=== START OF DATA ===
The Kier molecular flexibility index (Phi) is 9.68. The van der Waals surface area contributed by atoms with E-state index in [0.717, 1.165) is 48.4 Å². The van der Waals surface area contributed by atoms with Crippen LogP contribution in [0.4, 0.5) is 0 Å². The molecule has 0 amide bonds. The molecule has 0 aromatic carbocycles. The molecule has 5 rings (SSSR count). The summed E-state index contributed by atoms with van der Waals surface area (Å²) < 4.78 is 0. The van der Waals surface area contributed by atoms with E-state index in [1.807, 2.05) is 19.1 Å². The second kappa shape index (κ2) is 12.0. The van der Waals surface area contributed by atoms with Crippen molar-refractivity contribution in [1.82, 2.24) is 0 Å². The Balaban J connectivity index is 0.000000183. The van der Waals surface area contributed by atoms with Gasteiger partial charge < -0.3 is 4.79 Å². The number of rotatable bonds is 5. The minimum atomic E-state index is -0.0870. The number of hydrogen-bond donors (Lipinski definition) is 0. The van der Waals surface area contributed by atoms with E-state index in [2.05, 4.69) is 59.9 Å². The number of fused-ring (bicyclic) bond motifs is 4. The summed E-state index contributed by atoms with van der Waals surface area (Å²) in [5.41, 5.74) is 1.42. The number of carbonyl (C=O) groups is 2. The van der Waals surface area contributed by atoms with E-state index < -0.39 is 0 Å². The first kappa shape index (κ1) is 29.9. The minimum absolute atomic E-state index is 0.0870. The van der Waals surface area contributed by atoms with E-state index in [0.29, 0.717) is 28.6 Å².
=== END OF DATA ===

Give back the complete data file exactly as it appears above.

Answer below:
The Kier molecular flexibility index (Phi) is 9.68. The van der Waals surface area contributed by atoms with E-state index in [0.717, 1.165) is 48.4 Å². The van der Waals surface area contributed by atoms with Crippen LogP contribution in [0.4, 0.5) is 0 Å². The molecule has 0 amide bonds. The molecule has 0 aromatic carbocycles. The molecule has 5 rings (SSSR count). The summed E-state index contributed by atoms with van der Waals surface area (Å²) < 4.78 is 0. The van der Waals surface area contributed by atoms with E-state index in [1.807, 2.05) is 19.1 Å². The second kappa shape index (κ2) is 12.0. The van der Waals surface area contributed by atoms with Crippen molar-refractivity contribution in [1.82, 2.24) is 0 Å². The Balaban J connectivity index is 0.000000183. The van der Waals surface area contributed by atoms with Gasteiger partial charge < -0.3 is 4.79 Å². The number of rotatable bonds is 5. The minimum atomic E-state index is -0.0870. The number of hydrogen-bond donors (Lipinski definition) is 0. The van der Waals surface area contributed by atoms with E-state index in [2.05, 4.69) is 59.9 Å². The number of fused-ring (bicyclic) bond motifs is 4. The summed E-state index contributed by atoms with van der Waals surface area (Å²) in [5.41, 5.74) is 1.42. The number of carbonyl (C=O) groups is 2. The van der Waals surface area contributed by atoms with E-state index < -0.39 is 0 Å². The first kappa shape index (κ1) is 29.9. The minimum absolute atomic E-state index is 0.0870. The van der Waals surface area contributed by atoms with E-state index in [0.29, 0.717) is 28.6 Å².